If you’re embarking on the smart home journey, chances are you have already started encountering a whole host of new concepts and terms that you’re steadily adding to your knowledge bank.
Words like router, hub, internet, sensor and activator, for example. All these are commonly used in smart home speak, but they can soon become a little bit overwhelming.
To assist we’ve compiled the full list of smart home terms from A-Z here, but in the interim, here are the smart home basics you need to know to kick off your smart home journey.
With more and more smart appliances and products like lightbulbs available, it’s tempting to think a smart home is just about controlling items in your home using a mobile phone.
While that’s part of what a smart home does, a true smart home doesn’t end there. Real smart homes involve a network of interconnected items that can be controlled to intuitively improve your lifestyle and execute tasks to your liking.
True smart homes involve an ecosystem utilising the internet, a smart home network, a hub and sensors and activators that all work together to provide seamless living.
So, let’s delve a little deeper…
Yes, yes you’re probably familiar with this one but in the smart home the internet plays a crucial role of connecting your home to the outside world.
That occurs through two types of internet – fixed and mobile, and the difference between the two is important.
Fixed internet is the type made famous by the NBN. It’s the internet that is wired directly into your property and then distributed via a router that allows devices like computers, printers, laptops, gaming consoles and smart TVs to access the world wide web via a wireless (Wi-Fi) connection.
Mobile internet, on the other hand, is the type of internet that you tend to use on your smart phone as part of the 4G or even 5G network, and you can also use this to connect your computer, printer and laptop to if required, but the data involved tends to be more expensive.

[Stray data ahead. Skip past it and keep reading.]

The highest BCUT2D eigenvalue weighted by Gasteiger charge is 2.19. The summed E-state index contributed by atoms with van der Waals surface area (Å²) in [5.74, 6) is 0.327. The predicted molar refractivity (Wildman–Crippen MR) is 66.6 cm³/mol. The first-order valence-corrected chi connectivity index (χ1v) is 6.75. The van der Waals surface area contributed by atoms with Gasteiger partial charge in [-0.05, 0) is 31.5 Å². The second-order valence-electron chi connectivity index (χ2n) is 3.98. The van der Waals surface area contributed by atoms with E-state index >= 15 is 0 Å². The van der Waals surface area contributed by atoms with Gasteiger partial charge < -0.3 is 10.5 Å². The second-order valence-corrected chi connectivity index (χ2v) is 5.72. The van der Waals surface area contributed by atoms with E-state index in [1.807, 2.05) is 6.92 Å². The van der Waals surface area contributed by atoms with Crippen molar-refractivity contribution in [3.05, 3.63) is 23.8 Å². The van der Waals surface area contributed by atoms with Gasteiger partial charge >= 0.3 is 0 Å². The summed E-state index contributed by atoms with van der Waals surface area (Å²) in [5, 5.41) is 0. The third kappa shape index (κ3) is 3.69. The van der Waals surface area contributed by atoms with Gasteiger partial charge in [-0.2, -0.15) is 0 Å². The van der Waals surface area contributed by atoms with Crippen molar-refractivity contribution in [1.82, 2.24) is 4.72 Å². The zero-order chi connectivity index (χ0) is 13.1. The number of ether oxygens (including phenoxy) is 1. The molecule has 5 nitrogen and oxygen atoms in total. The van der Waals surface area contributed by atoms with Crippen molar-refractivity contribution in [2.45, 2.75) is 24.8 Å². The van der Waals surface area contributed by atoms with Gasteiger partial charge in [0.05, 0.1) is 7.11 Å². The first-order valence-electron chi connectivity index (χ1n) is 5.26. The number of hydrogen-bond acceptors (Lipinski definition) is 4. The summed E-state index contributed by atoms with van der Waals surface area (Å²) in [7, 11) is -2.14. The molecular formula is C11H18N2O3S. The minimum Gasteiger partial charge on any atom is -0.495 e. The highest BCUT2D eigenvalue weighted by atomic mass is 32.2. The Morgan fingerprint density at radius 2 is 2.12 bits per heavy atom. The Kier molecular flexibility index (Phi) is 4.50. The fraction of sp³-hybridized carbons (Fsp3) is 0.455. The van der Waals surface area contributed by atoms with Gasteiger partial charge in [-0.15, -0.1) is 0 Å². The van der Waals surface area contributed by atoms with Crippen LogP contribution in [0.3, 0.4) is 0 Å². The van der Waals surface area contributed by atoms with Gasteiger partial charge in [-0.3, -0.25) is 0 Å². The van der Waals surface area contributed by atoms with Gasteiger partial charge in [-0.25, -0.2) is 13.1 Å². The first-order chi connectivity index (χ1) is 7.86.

In the smart home, internet allows you to access the outside world and world wide web. This connection to the internet is often the foundation of a smart home, but it isn’t where it ends.
Meanwhile mobile internet is how you control your smart home from afar via your mobile phone, accessing what state it is in, viewing live images of your property and then altering the settings you want.
Once inside your home, networks come into play. This is the way the devices inside your property talk to each other. As we mentioned, in a standard home, devices like laptops, printers and smart TVs might talk to each other using Wi-Fi. They may even communicate via Bluetooth where a tablet, mobile phone or laptop hooks up with a Bluetooth Speaker to transmit sound, for example.
But smart homes also utilise other communication means. Most commonly the “languages” used between smart appliances, fixtures and fittings in a smart home are mesh networks like Z-Wave and Zigbee.
And the key difference is this – Wi-Fi networks see all information and data transmitted to a router then redistributed, so the router is a central point. When you have a lot of devices on a network, this distribution method can get clogged, slowing the network down.